N’Zerekore, Guinea – A few days after he referred a patient from his clinic to the regional hospital, Emmanuel Goepogui, a private practitioner in N’Zerekore prefecture in south-eastern Guinea, received a visit by a community disease surveillance team. “They came to inform me that my patient had tested positive for Ebola and that I was a direct contact,” he says.
“I was then vaccinated along with my family members. After 21 days of follow-up, I was told that I was safe.”
Ebola re-emerged in Guinea on 14 February for the first time since the 2014–2016 outbreak in West Africa. Health authorities along with teams from the World Health Organization (WHO) and partner agencies swiftly set up community disease surveillance system alongside other Ebola prevention and control measures. Tracking the spread of the virus is a key part of curbing the virus: who develops symptoms, where, with whom has the person has been in contact. This helps in quickly detecting cases and isolating their contacts.
With this information, response teams can effectively detect and investigate cases, carry out testing, monitor contacts and vaccinate. Since the outbreak was declared, Guinea had by 1 April recorded 19 cases and nine deaths, far lower than the previous outbreak which claimed 11 000 lives in Guinea, Liberia and Sierra Leone.
The Ebola response is using a health district approach whereby prevention and control measures pivot around cases. This allows emergency teams to concentrate efforts in an affected locality to curb further spread of the virus. The decentralized response also bolsters the leadership of the local authorities and empowers the health and social service personnel who understand their communities better.
“WHO and other partners are supporting this approach by providing human, financial and material resources to each of the 17 health districts as well as the local health directorate,” says Dr Ibrahima Sory Fofana, WHO Ebola surveillance lead in N’Zerekore.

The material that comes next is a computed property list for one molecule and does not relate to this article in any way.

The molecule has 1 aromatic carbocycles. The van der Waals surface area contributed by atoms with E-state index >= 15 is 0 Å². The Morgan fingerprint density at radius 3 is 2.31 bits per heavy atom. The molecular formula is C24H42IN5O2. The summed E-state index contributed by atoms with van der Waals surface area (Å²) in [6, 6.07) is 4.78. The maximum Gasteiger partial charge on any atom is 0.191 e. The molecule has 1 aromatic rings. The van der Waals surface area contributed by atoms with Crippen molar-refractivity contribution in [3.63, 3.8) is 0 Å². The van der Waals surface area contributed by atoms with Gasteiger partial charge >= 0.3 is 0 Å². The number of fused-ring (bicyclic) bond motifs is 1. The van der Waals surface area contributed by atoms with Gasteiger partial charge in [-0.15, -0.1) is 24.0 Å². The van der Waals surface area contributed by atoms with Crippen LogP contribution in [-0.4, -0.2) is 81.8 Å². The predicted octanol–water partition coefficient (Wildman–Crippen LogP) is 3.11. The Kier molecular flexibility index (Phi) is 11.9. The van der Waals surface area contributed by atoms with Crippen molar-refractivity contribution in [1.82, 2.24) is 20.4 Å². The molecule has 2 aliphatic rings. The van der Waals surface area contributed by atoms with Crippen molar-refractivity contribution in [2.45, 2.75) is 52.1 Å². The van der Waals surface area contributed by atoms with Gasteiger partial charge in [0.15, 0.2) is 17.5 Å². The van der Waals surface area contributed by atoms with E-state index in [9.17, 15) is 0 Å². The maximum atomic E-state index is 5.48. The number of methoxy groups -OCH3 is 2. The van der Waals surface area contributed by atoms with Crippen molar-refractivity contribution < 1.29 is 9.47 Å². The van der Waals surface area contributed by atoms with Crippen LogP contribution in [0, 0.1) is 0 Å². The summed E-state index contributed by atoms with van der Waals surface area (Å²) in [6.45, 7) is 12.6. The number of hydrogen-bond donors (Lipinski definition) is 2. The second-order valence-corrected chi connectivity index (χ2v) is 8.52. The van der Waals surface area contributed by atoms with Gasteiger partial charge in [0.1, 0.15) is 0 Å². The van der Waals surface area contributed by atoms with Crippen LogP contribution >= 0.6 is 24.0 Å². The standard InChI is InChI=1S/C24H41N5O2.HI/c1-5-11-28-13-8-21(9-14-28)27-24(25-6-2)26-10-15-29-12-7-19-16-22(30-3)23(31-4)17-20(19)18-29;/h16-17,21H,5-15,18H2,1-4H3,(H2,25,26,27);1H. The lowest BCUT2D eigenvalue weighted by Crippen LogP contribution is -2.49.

Each response team comprises a senior epidemiologist, active case-finding personnel, a specialist in communication, infection prevention and control, a psychosocial care expert and community outreach personnel.
The teams go into communities to seek out suspected Ebola cases, which entail any person, alive or dead, presenting or having presented sudden onset of high fever as well as at least three other symptoms of Ebola.
“I have reported an average of 15 suspected cases per day to [Ebola case] investigators,” says Dr Kebe Kalivogui, one of the 43 experts trained in case finding by WHO and Africa Centres for Disease Control and Prevention.
Once suspected cases are reported to Ebola case investigators, “we go into the field to investigate and have confirmation that the case meets the definition of Ebola virus disease. Then we feed the information back to the alert system, which in turn sends a team to further investigate the reported cases,” says Dr Faya Nestor Tolno, who is based in Gouecke, a rural community in Nzerekore and the epicentre of the current outbreak.
Facely Conde, who heads the contact-tracing team in Gouecke, organizes visits to monitor people who have been in contact with confirmed Ebola patients. The twice-a-day visits run for 21 days. Nearly 300 contacts have been monitored since the virus re-emerged, 270 cleared after testing negative for Ebola and all active contacts vaccinated.
However, alerts for suspected cases remain low and deaths in communities are not always reported to the health authorities. Fear of being stigmatized or traditional or religious practices sometimes undermine Ebola prevention measures.
Efforts are nonetheless being made to limit Ebola infection. In Nzerekore, a community engagement team worked to overcome hesitance by some community members over the safe and dignified burial of a traditional healer in the first weeks of the outbreak being declared.
Source: World Health Organization